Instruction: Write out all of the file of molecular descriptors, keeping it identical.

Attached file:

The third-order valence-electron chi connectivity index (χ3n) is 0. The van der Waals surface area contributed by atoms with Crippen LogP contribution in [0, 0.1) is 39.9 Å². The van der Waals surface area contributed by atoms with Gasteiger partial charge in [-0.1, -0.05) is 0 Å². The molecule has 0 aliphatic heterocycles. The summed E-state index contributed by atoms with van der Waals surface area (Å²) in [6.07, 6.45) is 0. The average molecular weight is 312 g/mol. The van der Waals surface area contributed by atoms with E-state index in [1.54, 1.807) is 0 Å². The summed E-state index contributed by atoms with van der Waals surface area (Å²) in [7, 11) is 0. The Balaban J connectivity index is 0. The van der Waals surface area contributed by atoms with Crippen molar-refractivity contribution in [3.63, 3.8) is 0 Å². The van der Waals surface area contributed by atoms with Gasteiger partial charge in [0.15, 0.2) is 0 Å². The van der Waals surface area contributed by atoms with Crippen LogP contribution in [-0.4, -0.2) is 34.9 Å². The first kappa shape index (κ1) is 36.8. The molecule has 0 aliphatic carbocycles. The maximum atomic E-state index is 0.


The third-order valence-electron chi connectivity index (χ3n) is 0. The van der Waals surface area contributed by atoms with Crippen LogP contribution in [0, 0.1) is 39.9 Å². The van der Waals surface area contributed by atoms with Gasteiger partial charge in [-0.1, -0.05) is 0 Å². The molecule has 0 aliphatic heterocycles. The summed E-state index contributed by atoms with van der Waals surface area (Å²) in [6.07, 6.45) is 0. The average molecular weight is 312 g/mol. The van der Waals surface area contributed by atoms with E-state index in [1.54, 1.807) is 0 Å². The summed E-state index contributed by atoms with van der Waals surface area (Å²) in [7, 11) is 0. The Balaban J connectivity index is 0. The van der Waals surface area contributed by atoms with Crippen molar-refractivity contribution in [3.63, 3.8) is 0 Å². The van der Waals surface area contributed by atoms with Gasteiger partial charge in [0.15, 0.2) is 0 Å². The van der Waals surface area contributed by atoms with Crippen LogP contribution in [-0.4, -0.2) is 34.9 Å². The first kappa shape index (κ1) is 36.8. The molecule has 0 aliphatic carbocycles. The maximum atomic E-state index is 0.